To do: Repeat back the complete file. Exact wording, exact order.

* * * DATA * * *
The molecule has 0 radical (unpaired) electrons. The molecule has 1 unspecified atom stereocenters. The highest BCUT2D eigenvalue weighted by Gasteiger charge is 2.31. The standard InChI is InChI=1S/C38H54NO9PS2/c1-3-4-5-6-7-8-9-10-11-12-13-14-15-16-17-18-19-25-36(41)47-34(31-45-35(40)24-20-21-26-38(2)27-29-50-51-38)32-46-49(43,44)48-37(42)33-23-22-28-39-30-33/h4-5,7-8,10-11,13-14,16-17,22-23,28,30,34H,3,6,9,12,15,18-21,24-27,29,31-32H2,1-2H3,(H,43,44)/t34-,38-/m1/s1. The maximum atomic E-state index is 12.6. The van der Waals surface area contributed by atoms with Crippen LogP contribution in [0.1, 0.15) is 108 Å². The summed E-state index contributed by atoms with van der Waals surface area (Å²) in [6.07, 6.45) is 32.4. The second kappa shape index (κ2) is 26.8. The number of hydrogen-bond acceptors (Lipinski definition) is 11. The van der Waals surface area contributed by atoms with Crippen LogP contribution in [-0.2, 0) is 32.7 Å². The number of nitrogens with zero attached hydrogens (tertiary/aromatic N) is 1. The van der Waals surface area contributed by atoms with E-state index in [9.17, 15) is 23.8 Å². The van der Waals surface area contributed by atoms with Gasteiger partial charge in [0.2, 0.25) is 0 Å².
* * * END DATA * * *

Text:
The molecule has 0 radical (unpaired) electrons. The molecule has 1 unspecified atom stereocenters. The highest BCUT2D eigenvalue weighted by Gasteiger charge is 2.31. The standard InChI is InChI=1S/C38H54NO9PS2/c1-3-4-5-6-7-8-9-10-11-12-13-14-15-16-17-18-19-25-36(41)47-34(31-45-35(40)24-20-21-26-38(2)27-29-50-51-38)32-46-49(43,44)48-37(42)33-23-22-28-39-30-33/h4-5,7-8,10-11,13-14,16-17,22-23,28,30,34H,3,6,9,12,15,18-21,24-27,29,31-32H2,1-2H3,(H,43,44)/t34-,38-/m1/s1. The maximum atomic E-state index is 12.6. The van der Waals surface area contributed by atoms with Crippen LogP contribution in [0.1, 0.15) is 108 Å². The summed E-state index contributed by atoms with van der Waals surface area (Å²) in [6.07, 6.45) is 32.4. The second kappa shape index (κ2) is 26.8. The number of hydrogen-bond acceptors (Lipinski definition) is 11. The van der Waals surface area contributed by atoms with Crippen LogP contribution in [-0.2, 0) is 32.7 Å². The number of nitrogens with zero attached hydrogens (tertiary/aromatic N) is 1. The van der Waals surface area contributed by atoms with E-state index in [9.17, 15) is 23.8 Å². The van der Waals surface area contributed by atoms with Gasteiger partial charge in [0.2, 0.25) is 0 Å².